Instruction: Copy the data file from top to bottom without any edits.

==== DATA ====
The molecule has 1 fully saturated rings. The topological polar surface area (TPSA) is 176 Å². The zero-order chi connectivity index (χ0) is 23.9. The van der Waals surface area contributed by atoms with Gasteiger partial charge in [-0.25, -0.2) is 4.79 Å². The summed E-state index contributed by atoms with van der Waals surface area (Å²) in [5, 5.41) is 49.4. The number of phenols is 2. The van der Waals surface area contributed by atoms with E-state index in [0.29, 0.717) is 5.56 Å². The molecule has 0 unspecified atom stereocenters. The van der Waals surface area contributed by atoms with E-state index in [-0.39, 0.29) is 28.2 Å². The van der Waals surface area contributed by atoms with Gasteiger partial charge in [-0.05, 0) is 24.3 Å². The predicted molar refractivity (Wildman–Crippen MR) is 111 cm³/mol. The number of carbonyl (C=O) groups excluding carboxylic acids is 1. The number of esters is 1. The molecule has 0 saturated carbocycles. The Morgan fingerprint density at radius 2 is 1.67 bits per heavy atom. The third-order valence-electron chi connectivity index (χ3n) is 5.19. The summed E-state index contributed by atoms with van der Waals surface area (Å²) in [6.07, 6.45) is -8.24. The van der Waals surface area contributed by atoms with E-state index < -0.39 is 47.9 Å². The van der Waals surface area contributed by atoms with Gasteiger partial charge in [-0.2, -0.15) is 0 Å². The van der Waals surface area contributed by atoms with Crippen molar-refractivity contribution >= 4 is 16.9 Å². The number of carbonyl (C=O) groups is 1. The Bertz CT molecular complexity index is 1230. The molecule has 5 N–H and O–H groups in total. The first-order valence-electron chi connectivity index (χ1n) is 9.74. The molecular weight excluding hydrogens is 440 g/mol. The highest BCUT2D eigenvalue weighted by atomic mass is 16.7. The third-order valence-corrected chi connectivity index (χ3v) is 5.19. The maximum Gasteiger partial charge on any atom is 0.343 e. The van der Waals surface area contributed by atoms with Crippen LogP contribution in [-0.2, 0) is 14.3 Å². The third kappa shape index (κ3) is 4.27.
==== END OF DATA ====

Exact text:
The molecule has 1 fully saturated rings. The topological polar surface area (TPSA) is 176 Å². The zero-order chi connectivity index (χ0) is 23.9. The van der Waals surface area contributed by atoms with Gasteiger partial charge in [-0.25, -0.2) is 4.79 Å². The summed E-state index contributed by atoms with van der Waals surface area (Å²) in [5, 5.41) is 49.4. The number of phenols is 2. The van der Waals surface area contributed by atoms with E-state index in [0.29, 0.717) is 5.56 Å². The molecule has 0 unspecified atom stereocenters. The van der Waals surface area contributed by atoms with E-state index in [-0.39, 0.29) is 28.2 Å². The van der Waals surface area contributed by atoms with Gasteiger partial charge in [-0.05, 0) is 24.3 Å². The predicted molar refractivity (Wildman–Crippen MR) is 111 cm³/mol. The number of carbonyl (C=O) groups excluding carboxylic acids is 1. The number of esters is 1. The molecule has 0 saturated carbocycles. The Morgan fingerprint density at radius 2 is 1.67 bits per heavy atom. The third-order valence-electron chi connectivity index (χ3n) is 5.19. The summed E-state index contributed by atoms with van der Waals surface area (Å²) in [6.07, 6.45) is -8.24. The van der Waals surface area contributed by atoms with E-state index < -0.39 is 47.9 Å². The van der Waals surface area contributed by atoms with Gasteiger partial charge in [-0.2, -0.15) is 0 Å². The van der Waals surface area contributed by atoms with Crippen molar-refractivity contribution >= 4 is 16.9 Å². The number of carbonyl (C=O) groups is 1. The Bertz CT molecular complexity index is 1230. The molecule has 5 N–H and O–H groups in total. The first-order valence-electron chi connectivity index (χ1n) is 9.74. The molecular weight excluding hydrogens is 440 g/mol. The highest BCUT2D eigenvalue weighted by atomic mass is 16.7. The third-order valence-corrected chi connectivity index (χ3v) is 5.19. The maximum Gasteiger partial charge on any atom is 0.343 e. The van der Waals surface area contributed by atoms with Crippen LogP contribution in [-0.2, 0) is 14.3 Å². The third kappa shape index (κ3) is 4.27.